Posted: October 16th in Food Fore Thought, News & Press





Walking down the brightly lit Susukino district in Sapporo, our friend Mike Nagasaki, points us into one of the many tightly packed buildings that line the street.  At the far end of the hallway we duck into a small sushi restaurant. One counter, eight seats, and one small table in the corner.  So small that the sushi chef can serve everyone without taking more than two steps in either direction. So small, so tucked away, and so good! The kind of place you’d expect to see Anthony Bourdain siting, but unwilling to share his discovery with his viewers.  This was our introduction to Edo style sushi at Sushi Dokoro Ueno.

Edo style sushi goes back to the 1820’s and is noted for the use of its local fish and simple flavors. According to the sushi encyclopedia, “Although sashimi, or raw fish was consumed in Japan for centuries, it was the first time it was combined into one entity with Japan’s major staple, rice.”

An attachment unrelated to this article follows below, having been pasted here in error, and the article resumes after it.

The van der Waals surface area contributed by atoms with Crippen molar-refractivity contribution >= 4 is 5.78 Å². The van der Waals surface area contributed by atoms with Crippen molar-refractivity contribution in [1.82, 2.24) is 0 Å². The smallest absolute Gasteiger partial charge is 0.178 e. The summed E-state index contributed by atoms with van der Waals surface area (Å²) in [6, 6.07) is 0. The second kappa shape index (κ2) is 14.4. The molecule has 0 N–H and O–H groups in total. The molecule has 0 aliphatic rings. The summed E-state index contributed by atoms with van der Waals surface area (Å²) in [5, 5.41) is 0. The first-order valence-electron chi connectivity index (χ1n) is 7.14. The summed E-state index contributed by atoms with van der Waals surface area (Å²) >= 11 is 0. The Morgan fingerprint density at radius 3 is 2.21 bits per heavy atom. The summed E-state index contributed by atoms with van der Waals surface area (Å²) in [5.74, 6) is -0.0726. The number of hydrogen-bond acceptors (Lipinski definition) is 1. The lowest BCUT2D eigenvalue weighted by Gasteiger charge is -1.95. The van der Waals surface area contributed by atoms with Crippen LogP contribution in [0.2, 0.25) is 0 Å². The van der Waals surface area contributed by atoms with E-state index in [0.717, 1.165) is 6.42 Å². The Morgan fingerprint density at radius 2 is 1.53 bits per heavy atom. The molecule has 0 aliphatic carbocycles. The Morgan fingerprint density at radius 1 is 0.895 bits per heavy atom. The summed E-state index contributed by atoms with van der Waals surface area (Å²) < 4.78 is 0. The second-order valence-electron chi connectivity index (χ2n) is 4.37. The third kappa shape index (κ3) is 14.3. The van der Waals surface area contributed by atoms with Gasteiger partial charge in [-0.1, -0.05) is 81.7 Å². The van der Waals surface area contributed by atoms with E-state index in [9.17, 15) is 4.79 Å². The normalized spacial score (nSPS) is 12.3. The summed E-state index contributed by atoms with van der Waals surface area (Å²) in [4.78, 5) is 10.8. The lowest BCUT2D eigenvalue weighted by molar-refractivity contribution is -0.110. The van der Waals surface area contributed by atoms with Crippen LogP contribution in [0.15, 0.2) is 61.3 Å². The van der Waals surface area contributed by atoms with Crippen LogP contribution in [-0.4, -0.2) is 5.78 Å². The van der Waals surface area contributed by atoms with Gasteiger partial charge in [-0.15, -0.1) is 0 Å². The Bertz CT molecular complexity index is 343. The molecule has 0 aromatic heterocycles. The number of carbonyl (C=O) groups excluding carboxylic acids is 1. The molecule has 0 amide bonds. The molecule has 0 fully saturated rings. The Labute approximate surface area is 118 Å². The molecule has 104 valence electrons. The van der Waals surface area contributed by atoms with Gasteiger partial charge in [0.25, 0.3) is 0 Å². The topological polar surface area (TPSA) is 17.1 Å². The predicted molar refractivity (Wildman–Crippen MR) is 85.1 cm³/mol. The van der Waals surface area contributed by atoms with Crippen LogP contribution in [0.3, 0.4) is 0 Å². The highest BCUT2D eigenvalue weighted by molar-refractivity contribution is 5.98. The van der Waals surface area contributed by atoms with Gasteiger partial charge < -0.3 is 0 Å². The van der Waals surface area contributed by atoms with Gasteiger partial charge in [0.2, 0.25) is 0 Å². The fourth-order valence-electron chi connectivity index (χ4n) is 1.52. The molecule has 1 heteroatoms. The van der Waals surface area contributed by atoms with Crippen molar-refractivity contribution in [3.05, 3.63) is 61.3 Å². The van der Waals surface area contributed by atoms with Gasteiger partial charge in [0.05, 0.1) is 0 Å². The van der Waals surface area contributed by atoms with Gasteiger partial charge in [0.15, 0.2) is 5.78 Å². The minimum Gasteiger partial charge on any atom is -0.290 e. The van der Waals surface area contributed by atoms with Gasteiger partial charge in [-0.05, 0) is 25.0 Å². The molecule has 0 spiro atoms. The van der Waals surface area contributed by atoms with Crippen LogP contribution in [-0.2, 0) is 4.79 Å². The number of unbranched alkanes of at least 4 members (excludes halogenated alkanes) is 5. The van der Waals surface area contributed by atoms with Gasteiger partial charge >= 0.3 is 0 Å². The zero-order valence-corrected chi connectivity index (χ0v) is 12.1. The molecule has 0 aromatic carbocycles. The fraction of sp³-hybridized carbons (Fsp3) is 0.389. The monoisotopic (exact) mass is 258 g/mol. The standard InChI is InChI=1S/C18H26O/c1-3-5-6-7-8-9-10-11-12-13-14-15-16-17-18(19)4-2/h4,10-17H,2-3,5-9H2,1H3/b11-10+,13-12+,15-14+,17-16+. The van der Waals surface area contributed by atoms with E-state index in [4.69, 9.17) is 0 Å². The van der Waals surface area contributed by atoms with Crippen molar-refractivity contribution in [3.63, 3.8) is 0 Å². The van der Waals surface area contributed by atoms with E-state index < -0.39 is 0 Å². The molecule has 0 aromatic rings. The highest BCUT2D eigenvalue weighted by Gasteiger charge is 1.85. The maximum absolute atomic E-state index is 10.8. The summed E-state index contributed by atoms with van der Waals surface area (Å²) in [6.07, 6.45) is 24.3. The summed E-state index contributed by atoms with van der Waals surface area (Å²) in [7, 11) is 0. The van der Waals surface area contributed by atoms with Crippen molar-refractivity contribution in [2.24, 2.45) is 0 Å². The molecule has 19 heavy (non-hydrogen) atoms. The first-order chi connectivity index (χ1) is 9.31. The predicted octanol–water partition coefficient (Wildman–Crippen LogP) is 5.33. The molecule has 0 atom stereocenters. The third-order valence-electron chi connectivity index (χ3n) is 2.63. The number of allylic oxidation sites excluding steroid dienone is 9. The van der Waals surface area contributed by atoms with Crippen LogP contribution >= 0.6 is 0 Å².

You won’t find the fusion sushi so popular in the US here. No “rolls” with four ingredients on the inside and three sauces on the outside that are so overwhelming that all the flavors blend together into an indistinguishable mess.  We spent the evening talking with the chef and his wife while sampling some of Sapporo’s freshest fish.  The chef would guide us as to which fish should be eaten alone, which should be eaten with a touch of wasabi, and those whose flavor would be enhanced by wasabi and shoyu.  Of course this was complimented by a few ice cold drafts and some of the smoothest sake we’ve ever tasted.

The accompanying video tries to capture the atmosphere and skill of the sushi chef but nothing compares to being there.  It was a wonderful opportunity to watch a craftsman at work and enjoy some amazing food with good friends.  We can’t wait to go back!